The influence of cultural and educational factors on the validity of symptom and diagnosis questions for atopic eczema

Authors

  • KRÄmer,

    1. Department of Epidemiology, Medical Institute of Environmental Hygiene, Heinrich-Heine University, Auf'm Hennekamp 50, D-40225 Düsseldorf, Germany,
    2. Department of Dermatology and Allergology Biederstein, Technical University München, Biedersteinstr. 29, D-80802 Munich, Germany
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  • SchÄfer,

    1. Department of Dermatology and Allergology Biederstein, Technical University München, Biedersteinstr. 29, D-80802 Munich, Germany
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  • Behrendt,

    1. Department of Dermatology and Allergology Biederstein, Technical University München, Biedersteinstr. 29, D-80802 Munich, Germany
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  • Ring

    1. Department of Dermatology and Allergology Biederstein, Technical University München, Biedersteinstr. 29, D-80802 Munich, Germany
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Abstract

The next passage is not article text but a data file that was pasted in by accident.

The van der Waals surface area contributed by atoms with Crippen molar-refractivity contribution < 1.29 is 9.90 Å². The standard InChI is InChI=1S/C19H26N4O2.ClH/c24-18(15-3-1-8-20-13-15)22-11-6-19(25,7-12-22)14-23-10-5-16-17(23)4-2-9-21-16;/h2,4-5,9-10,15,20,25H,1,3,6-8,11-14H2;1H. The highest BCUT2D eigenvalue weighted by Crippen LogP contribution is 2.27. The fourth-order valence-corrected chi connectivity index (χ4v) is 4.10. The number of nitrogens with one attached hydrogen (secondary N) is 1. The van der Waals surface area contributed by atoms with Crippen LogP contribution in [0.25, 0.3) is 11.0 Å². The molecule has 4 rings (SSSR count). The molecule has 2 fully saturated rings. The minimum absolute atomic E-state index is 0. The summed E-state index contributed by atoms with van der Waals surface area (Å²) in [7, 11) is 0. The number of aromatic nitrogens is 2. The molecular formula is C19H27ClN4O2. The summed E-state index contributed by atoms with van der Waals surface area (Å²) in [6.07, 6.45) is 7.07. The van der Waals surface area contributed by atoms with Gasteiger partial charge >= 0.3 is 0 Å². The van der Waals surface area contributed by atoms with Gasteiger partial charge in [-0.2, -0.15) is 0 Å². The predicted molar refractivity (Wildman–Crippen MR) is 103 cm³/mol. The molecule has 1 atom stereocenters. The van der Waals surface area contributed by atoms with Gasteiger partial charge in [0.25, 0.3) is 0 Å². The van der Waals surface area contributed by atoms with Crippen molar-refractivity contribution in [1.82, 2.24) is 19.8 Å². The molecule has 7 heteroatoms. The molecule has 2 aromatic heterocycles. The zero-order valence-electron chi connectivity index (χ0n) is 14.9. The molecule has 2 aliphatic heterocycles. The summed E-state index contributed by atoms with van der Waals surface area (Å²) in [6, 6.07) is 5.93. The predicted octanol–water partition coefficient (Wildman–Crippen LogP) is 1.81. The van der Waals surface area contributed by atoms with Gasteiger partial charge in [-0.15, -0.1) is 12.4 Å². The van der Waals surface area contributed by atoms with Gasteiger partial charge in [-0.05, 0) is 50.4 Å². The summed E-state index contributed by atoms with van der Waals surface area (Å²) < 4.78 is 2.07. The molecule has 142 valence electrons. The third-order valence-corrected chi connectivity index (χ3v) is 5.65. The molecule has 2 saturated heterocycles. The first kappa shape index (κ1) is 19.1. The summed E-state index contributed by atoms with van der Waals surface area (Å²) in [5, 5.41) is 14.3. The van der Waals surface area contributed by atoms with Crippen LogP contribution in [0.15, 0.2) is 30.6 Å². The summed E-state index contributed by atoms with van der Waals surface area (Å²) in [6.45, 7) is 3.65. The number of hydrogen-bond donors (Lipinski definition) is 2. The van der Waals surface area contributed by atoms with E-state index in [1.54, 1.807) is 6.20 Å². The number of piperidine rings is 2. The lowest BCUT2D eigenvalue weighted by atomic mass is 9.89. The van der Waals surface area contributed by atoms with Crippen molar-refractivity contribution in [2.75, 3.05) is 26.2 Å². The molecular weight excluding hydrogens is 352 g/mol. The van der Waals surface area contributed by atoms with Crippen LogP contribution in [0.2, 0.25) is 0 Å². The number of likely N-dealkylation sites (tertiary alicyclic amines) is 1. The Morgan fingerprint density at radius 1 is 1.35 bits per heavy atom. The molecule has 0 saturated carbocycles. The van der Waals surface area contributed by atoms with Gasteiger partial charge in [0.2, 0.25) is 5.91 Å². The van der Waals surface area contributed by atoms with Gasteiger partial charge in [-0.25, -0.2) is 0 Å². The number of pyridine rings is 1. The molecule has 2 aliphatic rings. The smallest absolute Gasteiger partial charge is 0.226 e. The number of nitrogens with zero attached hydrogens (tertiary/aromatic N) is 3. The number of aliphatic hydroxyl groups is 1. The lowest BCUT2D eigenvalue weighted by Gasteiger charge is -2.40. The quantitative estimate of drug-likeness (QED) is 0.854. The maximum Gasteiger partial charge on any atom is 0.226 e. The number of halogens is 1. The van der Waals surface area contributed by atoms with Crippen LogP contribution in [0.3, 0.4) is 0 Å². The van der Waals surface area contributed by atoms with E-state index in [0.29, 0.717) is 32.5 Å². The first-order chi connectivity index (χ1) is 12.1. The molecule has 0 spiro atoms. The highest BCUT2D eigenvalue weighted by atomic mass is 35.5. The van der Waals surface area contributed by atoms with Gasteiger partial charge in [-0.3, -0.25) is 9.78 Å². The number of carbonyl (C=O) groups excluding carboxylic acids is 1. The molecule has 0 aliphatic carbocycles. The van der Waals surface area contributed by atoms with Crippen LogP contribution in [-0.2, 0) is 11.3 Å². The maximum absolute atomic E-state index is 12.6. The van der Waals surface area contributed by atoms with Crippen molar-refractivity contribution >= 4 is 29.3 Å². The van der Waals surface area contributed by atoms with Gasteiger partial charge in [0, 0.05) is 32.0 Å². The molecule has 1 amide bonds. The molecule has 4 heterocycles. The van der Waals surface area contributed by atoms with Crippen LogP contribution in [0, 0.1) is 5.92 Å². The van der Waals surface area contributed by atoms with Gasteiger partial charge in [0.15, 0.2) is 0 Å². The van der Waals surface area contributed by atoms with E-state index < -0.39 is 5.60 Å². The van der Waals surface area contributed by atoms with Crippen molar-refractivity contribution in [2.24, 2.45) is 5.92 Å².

Valid questions for atopic eczema are necessary to identify risk factors in epidemiological studies. We have examined the influence of cultural and educational factors on the validity of some questions on atopic eczema used in the International Study of Asthma and Allergies in Childhood by using data from a cross-sectional study on 1511 children aged 6 years from East and West Germany. We tested three questions in relation to a point prevalence of atopic eczema as recorded by a dermatologist: (i) has a physician ever diagnosed eczema in your child? (ii) Has your child ever had an itchy rash which came and went for at least 6 months? (iii) Has your child ever had ‘neurodermatitis’ (atopic eczema, endogenous eczema)? The point prevalence of atopic eczema on the day of investigation was 11.1% (134 of 1217). According to the questionnaire, 15.7% of the children had had physician-diagnosed eczema, 14.1% had had neurodermatitis and 11.3% had had an itchy rash for > 6 months. Fifty-one per cent of parents who had a child with atopic eczema on the day of investigation said that their child had had an itchy rash which came and went for at least 6 months. This sensitivity value is less than that found in another community survey conducted in the U.K., suggesting that the German wording of the question seems to mean something more severe to the parents than the English one. The education of the parents had an influence on the validity of the three questions: parents with < 10 years of schooling often answered symptom and diagnosis questions less positively. Parents with academic degrees, contrary to expectation, did not answer most precisely, this being especially true for the symptom questions. The association between symptom questions and clinical diagnosis was higher in West than in East Germany. We compared lifetime eczema symptoms and diagnosis with a point prevalence clinical diagnosis. In the absence of knowledge of how extraneous factors measured in this paper can affect diseases chronicity, it is difficult to say with certainty that such factors affect the validity of symptom and diagnosis questions on atopic eczema. Our study suggests that more studies are needed to examine the influence of social class, education and location on the validity of symptom questionnaires for atopic eczema. Until then, we recommend that information about such variables should be gathered routinely.

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